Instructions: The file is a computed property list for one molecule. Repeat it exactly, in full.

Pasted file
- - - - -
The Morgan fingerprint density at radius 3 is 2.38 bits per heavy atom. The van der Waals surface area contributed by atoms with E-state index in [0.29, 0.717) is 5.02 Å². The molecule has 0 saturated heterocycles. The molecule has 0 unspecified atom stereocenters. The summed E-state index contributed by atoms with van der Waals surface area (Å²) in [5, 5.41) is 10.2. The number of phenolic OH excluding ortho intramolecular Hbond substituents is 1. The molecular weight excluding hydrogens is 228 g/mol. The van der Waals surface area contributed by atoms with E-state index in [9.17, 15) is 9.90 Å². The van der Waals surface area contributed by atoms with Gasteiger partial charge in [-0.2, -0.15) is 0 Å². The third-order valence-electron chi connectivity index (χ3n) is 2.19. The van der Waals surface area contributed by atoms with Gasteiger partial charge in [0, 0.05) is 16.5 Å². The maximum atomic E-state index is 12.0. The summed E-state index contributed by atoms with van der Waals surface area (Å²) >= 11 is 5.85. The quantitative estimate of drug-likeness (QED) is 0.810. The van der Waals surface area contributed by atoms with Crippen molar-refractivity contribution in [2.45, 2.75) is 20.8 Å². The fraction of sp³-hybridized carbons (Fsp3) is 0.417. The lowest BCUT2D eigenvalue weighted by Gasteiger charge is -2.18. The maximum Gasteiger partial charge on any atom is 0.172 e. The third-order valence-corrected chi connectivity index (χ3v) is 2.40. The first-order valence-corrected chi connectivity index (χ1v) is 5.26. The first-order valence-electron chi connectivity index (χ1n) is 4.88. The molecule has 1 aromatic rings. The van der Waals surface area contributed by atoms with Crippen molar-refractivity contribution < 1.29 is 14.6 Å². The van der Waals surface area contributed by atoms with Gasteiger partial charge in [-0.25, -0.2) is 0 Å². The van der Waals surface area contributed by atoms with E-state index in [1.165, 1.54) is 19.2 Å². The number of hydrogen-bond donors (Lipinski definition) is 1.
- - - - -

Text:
The Morgan fingerprint density at radius 3 is 2.38 bits per heavy atom. The van der Waals surface area contributed by atoms with E-state index in [0.29, 0.717) is 5.02 Å². The molecule has 0 saturated heterocycles. The molecule has 0 unspecified atom stereocenters. The summed E-state index contributed by atoms with van der Waals surface area (Å²) in [5, 5.41) is 10.2. The number of phenolic OH excluding ortho intramolecular Hbond substituents is 1. The molecular weight excluding hydrogens is 228 g/mol. The van der Waals surface area contributed by atoms with E-state index in [9.17, 15) is 9.90 Å². The van der Waals surface area contributed by atoms with Gasteiger partial charge in [-0.2, -0.15) is 0 Å². The third-order valence-electron chi connectivity index (χ3n) is 2.19. The van der Waals surface area contributed by atoms with Gasteiger partial charge in [0, 0.05) is 16.5 Å². The maximum atomic E-state index is 12.0. The summed E-state index contributed by atoms with van der Waals surface area (Å²) >= 11 is 5.85. The quantitative estimate of drug-likeness (QED) is 0.810. The van der Waals surface area contributed by atoms with Crippen molar-refractivity contribution in [2.45, 2.75) is 20.8 Å². The fraction of sp³-hybridized carbons (Fsp3) is 0.417. The lowest BCUT2D eigenvalue weighted by Gasteiger charge is -2.18. The maximum Gasteiger partial charge on any atom is 0.172 e. The third-order valence-corrected chi connectivity index (χ3v) is 2.40. The first-order valence-corrected chi connectivity index (χ1v) is 5.26. The first-order valence-electron chi connectivity index (χ1n) is 4.88. The molecule has 1 aromatic rings. The van der Waals surface area contributed by atoms with Crippen molar-refractivity contribution < 1.29 is 14.6 Å². The van der Waals surface area contributed by atoms with Gasteiger partial charge in [-0.25, -0.2) is 0 Å². The van der Waals surface area contributed by atoms with E-state index in [1.165, 1.54) is 19.2 Å². The number of hydrogen-bond donors (Lipinski definition) is 1.